It is simply impossible to deny that the Founding Fathers worked with moral presuppositions and belief in a Creator. In that respect, they differ radically from modern secular liberalism. We can say, correctly so, that the ACLU wants to create a nation which even the most “liberal” of the Founding Fathers would not recognize.
On the other hand, the Founders included Roman Catholics, Deists, people who not long afterward were described as Unitarians, some people whose personal religious convictions were not terribly strong, and a wide variety of mutually incompatible forms of evangelical Christianity, as well as groups such as the Quakers which would today be far outside the mainstream of evangelical Christianity but probably can be correctly described as evangelicals in the context of the 1700s. While none of the Founders were themselves Jewish, it's quite clear that Jewish leaders in America included some strong supporters of the Revolutionary War and that during or not long after the Revolution, nearly all of the states removed religious tests such as affirmation of the Trinity which had historically been used to bar Jews from civil office in England while allowing other dissenters such as Presbyterians and Congregationalists to retain their noble titles and in some cases hold other civil offices.
The Unitarians, Deists, and other “freethinkers” of the 1700s and 1800s believed there was a common core of moral values which could be derived from the Old Testament even if they didn't view it as inspired and inerrant Scripture.
We do not have that consensus today.
Historically, it's possible to point to a common core of civil values and morals that evangelical Protestants, conservative Roman Catholics, Orthodox Jews, and the older type of liberalism shared. Examples include the Second Table of the Law, with its warnings against such vices as lying, stealing, adultery, murder, coveting, etc., and the many related sins that connect to those commandments and which have civil laws and punishments which the Westminster Confession of Faith says are given in the Old Testament as examples for modern governments in their “general equity.”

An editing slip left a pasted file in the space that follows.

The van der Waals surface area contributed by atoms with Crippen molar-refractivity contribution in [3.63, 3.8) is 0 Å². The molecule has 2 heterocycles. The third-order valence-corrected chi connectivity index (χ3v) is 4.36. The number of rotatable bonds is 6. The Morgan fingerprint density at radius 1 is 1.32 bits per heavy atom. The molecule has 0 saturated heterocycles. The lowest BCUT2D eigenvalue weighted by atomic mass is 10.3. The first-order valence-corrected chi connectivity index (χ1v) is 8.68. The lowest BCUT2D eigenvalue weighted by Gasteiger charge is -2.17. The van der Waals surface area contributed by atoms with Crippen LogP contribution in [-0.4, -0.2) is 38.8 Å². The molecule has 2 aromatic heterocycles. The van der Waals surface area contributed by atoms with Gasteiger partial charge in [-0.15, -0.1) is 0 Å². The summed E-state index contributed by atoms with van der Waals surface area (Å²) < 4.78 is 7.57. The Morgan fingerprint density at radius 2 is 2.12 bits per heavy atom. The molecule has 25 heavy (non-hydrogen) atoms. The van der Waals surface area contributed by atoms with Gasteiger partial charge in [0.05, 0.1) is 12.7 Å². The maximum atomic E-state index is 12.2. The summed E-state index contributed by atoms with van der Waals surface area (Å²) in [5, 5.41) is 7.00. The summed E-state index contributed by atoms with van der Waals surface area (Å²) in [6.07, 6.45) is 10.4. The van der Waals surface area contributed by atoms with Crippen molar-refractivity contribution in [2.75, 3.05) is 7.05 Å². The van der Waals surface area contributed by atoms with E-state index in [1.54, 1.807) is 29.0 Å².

For conservatives who believe in original intent, we need to recognize that some important changes happened between Plymouth Rock and the Constitutional Convention. While the first civil law code of Massachusetts included very detailed Scripture references for its laws and punishments, and it can fairly and correctly be said that the early colonies of New England were explicitly Christian, that cannot be said of the United States Constitution.
I'd like to say that America is a Christian Republic. I simply cannot say that based on the evidence of the original intent of the Founders.
Let's take the first and second commandments, for example. Can any of us seriously argue that Franklin and Jefferson would not have been severely persecuted and expelled, if not executed, for their views under Puritan practices of the 1600s, whether in New England, Scotland, or England itself? The charges would at the very least have included blasphemy and irreligious writings.
Whatever I might like to say about America's Christian heritage has to be tempered by the reality of what the Founders intended, and I simply do not believe we can make the claim that America is a Christian Republic without qualifying that so much that the term “Christian” is no longer defined in a biblical manner. To say America is founded in Judeo-Christian principles is a claim which can be defended historically.
I hope that's of some help.